Before long, I realized our mistake and shouted ahead to him to turn around. He apologized for leading me astray, but I said I should have also seen the turn.

Once I was walking on the correct trail it was mostly flat, and I was able to make up some of the lost time.

Later, the trail crossed a large bog. A boardwalk that appeared to be recently repaired made walking here easy.

East Carry Pond was another large pond. The trail passed a sandy beach, which I’m sure is popular with hikers. No one was stopped here when I passed by, which was before 8:30 a.m.

By the time I reached Pierce Pond at 11:00 I had caught up to Stick and Tengo. We stopped at the shelter located at the pond, then continued together.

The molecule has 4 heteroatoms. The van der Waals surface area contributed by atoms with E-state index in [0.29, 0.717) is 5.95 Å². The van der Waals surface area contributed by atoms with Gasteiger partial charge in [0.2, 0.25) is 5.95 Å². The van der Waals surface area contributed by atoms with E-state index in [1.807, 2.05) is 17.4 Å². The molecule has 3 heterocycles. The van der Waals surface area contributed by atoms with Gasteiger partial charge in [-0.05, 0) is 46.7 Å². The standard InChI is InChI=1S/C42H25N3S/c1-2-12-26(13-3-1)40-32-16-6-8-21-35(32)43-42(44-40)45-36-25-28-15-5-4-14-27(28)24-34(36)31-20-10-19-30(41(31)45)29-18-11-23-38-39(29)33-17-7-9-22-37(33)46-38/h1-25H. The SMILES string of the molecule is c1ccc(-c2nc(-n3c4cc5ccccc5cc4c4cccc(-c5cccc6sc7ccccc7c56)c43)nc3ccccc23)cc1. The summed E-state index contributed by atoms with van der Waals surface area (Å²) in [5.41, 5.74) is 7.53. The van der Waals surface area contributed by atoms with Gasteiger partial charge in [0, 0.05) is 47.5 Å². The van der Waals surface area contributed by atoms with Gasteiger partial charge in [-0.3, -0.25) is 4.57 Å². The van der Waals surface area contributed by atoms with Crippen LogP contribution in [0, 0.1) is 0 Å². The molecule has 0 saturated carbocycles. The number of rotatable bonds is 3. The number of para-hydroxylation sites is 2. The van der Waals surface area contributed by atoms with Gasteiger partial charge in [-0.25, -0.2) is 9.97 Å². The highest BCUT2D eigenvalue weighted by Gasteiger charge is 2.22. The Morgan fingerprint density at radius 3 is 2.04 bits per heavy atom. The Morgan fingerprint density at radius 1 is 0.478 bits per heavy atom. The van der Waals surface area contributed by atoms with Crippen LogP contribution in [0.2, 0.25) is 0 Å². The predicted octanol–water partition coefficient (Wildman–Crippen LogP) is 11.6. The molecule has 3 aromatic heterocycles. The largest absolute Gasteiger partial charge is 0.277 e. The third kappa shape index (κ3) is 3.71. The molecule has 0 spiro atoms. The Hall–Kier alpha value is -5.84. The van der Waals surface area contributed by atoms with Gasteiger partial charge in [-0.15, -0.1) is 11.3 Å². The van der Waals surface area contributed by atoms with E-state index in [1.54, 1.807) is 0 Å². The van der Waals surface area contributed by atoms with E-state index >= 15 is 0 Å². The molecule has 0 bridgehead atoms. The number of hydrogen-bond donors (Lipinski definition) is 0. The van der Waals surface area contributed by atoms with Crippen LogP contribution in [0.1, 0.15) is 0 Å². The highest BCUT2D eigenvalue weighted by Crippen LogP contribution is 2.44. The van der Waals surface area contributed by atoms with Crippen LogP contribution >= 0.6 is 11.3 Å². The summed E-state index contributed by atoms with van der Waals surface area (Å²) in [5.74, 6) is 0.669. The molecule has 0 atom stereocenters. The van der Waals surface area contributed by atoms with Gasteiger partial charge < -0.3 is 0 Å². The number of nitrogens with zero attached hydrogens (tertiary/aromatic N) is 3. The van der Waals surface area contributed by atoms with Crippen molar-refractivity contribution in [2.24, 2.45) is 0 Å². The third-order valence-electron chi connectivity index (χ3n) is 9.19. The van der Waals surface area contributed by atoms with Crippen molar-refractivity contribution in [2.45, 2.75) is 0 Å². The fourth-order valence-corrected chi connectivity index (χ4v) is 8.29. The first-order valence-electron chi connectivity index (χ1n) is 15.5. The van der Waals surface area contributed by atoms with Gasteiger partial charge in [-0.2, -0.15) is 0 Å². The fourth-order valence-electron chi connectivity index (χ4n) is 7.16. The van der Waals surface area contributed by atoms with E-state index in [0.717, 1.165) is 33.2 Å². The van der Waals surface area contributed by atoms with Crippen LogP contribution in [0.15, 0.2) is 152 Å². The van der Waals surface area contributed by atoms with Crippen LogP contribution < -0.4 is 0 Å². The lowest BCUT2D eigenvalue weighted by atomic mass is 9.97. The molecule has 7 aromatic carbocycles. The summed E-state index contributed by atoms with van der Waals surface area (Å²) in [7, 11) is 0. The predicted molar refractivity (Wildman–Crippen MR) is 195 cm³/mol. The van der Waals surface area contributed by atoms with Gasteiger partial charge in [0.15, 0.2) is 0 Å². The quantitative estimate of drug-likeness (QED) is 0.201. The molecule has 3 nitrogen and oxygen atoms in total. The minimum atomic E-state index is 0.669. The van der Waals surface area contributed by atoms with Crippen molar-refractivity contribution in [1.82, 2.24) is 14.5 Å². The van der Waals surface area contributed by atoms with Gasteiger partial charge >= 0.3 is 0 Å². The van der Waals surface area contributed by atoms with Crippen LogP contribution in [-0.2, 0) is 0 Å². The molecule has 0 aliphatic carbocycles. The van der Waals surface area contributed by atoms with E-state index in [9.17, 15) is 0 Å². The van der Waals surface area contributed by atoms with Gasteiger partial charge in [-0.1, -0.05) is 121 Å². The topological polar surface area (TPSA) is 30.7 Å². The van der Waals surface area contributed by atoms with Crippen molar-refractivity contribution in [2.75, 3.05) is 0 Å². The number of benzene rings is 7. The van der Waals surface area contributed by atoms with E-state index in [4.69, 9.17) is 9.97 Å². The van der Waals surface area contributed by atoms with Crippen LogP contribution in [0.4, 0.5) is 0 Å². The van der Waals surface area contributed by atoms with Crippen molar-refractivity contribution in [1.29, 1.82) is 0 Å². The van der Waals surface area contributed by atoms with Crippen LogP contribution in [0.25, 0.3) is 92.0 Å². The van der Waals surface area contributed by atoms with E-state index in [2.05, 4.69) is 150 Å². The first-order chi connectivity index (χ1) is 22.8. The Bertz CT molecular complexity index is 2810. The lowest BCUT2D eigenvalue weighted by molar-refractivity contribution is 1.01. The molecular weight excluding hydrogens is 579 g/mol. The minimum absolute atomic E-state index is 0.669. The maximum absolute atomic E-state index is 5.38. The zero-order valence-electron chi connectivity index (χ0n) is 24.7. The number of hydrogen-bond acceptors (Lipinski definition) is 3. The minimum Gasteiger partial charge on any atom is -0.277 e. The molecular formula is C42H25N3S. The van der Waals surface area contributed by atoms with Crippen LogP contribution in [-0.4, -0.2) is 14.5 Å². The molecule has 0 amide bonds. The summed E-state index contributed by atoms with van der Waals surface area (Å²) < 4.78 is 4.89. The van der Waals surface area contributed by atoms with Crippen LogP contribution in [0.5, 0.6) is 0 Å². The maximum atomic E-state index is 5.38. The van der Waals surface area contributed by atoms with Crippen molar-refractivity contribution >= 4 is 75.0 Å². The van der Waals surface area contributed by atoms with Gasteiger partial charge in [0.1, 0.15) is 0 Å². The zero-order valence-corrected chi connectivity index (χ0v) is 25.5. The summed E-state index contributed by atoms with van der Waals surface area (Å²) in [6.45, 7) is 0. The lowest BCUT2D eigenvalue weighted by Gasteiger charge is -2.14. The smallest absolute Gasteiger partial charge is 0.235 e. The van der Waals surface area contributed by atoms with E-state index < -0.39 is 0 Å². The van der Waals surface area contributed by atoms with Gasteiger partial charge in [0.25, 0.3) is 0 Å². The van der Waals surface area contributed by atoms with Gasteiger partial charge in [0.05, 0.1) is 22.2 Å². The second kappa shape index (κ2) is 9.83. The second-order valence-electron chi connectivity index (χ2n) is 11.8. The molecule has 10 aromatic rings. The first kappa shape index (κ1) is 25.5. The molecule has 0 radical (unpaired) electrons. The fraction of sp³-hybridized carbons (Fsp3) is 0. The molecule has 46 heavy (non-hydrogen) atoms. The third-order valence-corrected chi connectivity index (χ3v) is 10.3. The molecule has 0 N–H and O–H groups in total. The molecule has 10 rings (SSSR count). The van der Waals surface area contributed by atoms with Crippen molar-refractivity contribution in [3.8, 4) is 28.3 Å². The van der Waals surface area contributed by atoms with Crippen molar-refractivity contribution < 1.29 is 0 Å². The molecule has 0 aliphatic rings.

The trail was tricky to walk as it crossed a log and rock dam at the outlet of the pond.

We were in a hurry because we needed to get to the Kennebec River before 2 p.m. That’s when a canoe ferry for hikers stops running. It’s not safe for hikers to cross after that time because rushing water from a daily dam release arrives soon afterwards where the trail crosses the river.

Though we thought we had enough time to make it to the river, the trail got rougher. It was almost like a mini rollercoaster with lots of small ups and downs.

There was also a footbridge made of three uneven logs, which made crossing it a balancing act.

We made it to the river with 20 minutes to spare. Tengo got there first, so he got the first ride across.